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For Your Sermon Illustration File

Illustrations for Preaching

by Clyde W. Chesnutt*


Much of the following material is copyrighted and is presented here for oral communication on­ly. Permission for reprinting must be secured from the publisher of the periodical from which the illustration is excerpted.

ADMIRATION "Girl Wearing a Funny Hat"

Lonise Bias came to San Antonio and wore a yellow dress and talked about hope and about love. At a visit sponsored by Intercept Care Center and Drug Abuse Programs of America, the mother of the late basketball star Len Bias talked about what you do when your parents aren't there for you.

"We are our own greatest resource," she said and told about how once her daughter was mak­ing fun of a girl on the school bus who wore a funny looking hat every day. "Baby," she said she told her daughter, "I love you because you're mine, but I admire that girl on the bus for wear­ing her funny hat no matter what y'all think about her."

, . . Betty Godfrey, columnist, San Antonio Light, September 28, 1987

CARING "A Salesclerk Takes Time"

Douglas Maurer, 15, of Creve Coeur, Mo., had been feeling bad for several days. His temperature was ranging between 103 and 105 degrees, and he was suffering from severe flu-like symptoms. Finally his mother took him to the hospital in St. Louis. Douglas Maurer was diagnosed as having leukemia.

The doctors told him in frank terms about his disease. They said that for the next three years, he would have to undergo chemotherapy. They didn't sugarcoat the side effects. They told Douglas he would go bald and that his body would most likely bloat. Upon learning this, he went into a deep depression.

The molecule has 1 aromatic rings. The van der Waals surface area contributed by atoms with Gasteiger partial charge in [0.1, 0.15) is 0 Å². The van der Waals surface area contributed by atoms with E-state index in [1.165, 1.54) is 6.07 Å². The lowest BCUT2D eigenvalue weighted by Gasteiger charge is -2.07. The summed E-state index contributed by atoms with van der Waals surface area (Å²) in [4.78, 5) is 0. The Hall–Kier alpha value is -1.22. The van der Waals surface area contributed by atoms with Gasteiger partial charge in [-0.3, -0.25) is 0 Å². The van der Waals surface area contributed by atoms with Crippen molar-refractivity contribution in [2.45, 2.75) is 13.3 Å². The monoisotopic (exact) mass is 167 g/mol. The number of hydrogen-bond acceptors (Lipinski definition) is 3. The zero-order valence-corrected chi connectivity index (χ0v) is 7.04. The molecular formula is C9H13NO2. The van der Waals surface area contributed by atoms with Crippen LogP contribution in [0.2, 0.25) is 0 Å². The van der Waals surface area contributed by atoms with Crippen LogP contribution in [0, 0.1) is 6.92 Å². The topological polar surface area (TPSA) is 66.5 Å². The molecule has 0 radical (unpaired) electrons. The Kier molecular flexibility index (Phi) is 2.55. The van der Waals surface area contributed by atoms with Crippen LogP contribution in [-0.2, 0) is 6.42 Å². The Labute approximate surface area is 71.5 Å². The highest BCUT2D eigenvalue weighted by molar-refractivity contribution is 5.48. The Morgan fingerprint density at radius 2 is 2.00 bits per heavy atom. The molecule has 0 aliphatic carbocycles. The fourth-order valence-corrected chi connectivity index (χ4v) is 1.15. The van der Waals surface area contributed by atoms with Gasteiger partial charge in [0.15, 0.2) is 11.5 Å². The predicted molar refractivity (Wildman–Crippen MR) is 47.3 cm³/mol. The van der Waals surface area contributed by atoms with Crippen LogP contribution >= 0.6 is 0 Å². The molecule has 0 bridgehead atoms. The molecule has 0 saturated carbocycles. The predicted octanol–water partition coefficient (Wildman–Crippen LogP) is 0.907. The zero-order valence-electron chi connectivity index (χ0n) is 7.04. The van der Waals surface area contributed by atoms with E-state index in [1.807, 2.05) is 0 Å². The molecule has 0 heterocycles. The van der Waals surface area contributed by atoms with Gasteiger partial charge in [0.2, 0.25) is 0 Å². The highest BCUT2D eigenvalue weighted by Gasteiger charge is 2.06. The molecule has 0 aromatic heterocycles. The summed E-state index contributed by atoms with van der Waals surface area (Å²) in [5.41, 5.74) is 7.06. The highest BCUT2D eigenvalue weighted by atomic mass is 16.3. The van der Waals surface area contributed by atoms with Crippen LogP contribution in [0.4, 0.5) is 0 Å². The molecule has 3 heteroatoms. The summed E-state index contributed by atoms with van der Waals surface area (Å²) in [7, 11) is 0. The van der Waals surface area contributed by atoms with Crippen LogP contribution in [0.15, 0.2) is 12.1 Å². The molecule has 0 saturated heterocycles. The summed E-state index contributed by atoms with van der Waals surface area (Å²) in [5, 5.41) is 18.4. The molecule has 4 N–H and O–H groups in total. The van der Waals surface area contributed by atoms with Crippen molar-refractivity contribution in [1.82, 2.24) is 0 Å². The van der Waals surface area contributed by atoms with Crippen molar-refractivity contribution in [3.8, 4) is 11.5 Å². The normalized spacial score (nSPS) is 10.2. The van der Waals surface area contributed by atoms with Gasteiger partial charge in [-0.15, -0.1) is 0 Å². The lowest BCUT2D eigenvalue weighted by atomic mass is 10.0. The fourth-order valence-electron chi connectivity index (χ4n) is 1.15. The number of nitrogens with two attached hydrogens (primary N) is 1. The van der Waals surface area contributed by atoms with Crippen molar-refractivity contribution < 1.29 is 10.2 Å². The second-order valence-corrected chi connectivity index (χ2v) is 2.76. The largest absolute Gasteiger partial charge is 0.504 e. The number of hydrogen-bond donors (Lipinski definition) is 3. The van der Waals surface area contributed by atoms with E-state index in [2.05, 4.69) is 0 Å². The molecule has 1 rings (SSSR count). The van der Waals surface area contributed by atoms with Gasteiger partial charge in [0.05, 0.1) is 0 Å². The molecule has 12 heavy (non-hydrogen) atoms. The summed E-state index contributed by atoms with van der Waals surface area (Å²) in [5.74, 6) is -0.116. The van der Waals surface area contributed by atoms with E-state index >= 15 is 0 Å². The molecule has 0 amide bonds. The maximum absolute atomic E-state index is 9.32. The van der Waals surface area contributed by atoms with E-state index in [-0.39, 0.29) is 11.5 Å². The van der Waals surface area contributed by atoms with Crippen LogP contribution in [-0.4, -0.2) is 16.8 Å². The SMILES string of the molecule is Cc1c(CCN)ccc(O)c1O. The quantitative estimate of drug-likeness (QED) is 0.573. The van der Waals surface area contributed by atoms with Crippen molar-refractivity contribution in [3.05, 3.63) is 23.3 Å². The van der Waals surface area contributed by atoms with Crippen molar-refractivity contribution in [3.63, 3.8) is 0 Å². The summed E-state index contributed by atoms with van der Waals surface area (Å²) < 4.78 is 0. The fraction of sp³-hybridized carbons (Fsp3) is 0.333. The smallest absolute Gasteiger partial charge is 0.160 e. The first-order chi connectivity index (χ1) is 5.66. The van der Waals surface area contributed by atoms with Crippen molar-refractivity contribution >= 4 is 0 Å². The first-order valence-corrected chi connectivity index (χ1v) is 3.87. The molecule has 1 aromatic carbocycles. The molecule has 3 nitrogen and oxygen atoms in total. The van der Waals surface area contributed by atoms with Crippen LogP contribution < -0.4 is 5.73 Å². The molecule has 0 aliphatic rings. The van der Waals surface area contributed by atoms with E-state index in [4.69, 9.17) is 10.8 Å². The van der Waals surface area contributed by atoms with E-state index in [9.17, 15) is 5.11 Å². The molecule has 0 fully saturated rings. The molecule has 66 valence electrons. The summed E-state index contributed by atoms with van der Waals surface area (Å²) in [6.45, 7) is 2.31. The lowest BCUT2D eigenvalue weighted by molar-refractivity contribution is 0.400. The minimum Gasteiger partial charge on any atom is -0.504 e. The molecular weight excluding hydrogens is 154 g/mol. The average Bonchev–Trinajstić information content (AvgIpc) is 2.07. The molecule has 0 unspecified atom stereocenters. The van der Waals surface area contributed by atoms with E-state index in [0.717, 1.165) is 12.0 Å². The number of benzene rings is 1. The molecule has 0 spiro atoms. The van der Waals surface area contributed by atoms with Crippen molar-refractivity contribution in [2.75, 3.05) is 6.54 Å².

His aunt called a floral shop to send Douglas an arrangement of flowers. She told the clerk that it was for her teen-age nephew who has leukemia. When the flowers arrived at the hospital, they were beautiful. Douglas read the card from his aunt. Then he saw a second card. It said: "Douglas—I took your order. I Work at Brix Florist. I had leukemia when I was 7 years old. I'm 22 years old now. Good luck. My heart goes out to you. Sincerely, Laura Bradley."

His face lit up. He said, "Oh!"

It's funny: Douglas Maurer was in a hospital filled with millions of dollars of the most sophisticated medical equipment. He was being treated by expert doctors and nurses with medical training totaling in the hundreds of years.

But it was a salesclerk in a flower shop, a woman making $170 a week, who—by taking the time to care, and by being willing to go with what her heart told her to do—gave Douglas

'Clyde W. Chesnutt is publisher of Windows of Truth, a newsletter of sermon illustrations. His address is P.O. Box 339, Blanco, Texas 78606.


hope and the will to carry on. The human spirit can be an amazing thing, and sometimes you en­counter it at its very best when you aren't even looking.

. . . Bob Greene, "From One Sufferer to Another," Chicago Tribune, August, 1987

FACTS "A Hard-Headed View"

We have reason to beware of ideologies, for these take us captive. Ideologies offer the attrac­tion of breathtaking clarity. An overarching political and economic view of the world explains everything—and everything is made to fit that view. This applies whether you are a visionary of the left or the right. Inconvenient facts are brushed aside and people ill-served. Like the pro­fessor in Alfred Hitchcock's film, The Lady Vanishes, who being confronted with evidence that proves his theory wrong replies, "Nonsense. My theory is perfectly correct. It is the facts that are misleading." . . . Art Simon, "Art to Art," Seeds, August 1987

GOD "All in All"

Deniece Williams, 36-year-old singer, has won two 1986 Grammys for gospel performances, plus she's had five gold records, eight previous Grammy nominations, an Oscar nomination, and countless TV appearances. All this might have been too much for many people. But the steady force in Deniece's life has been her faith.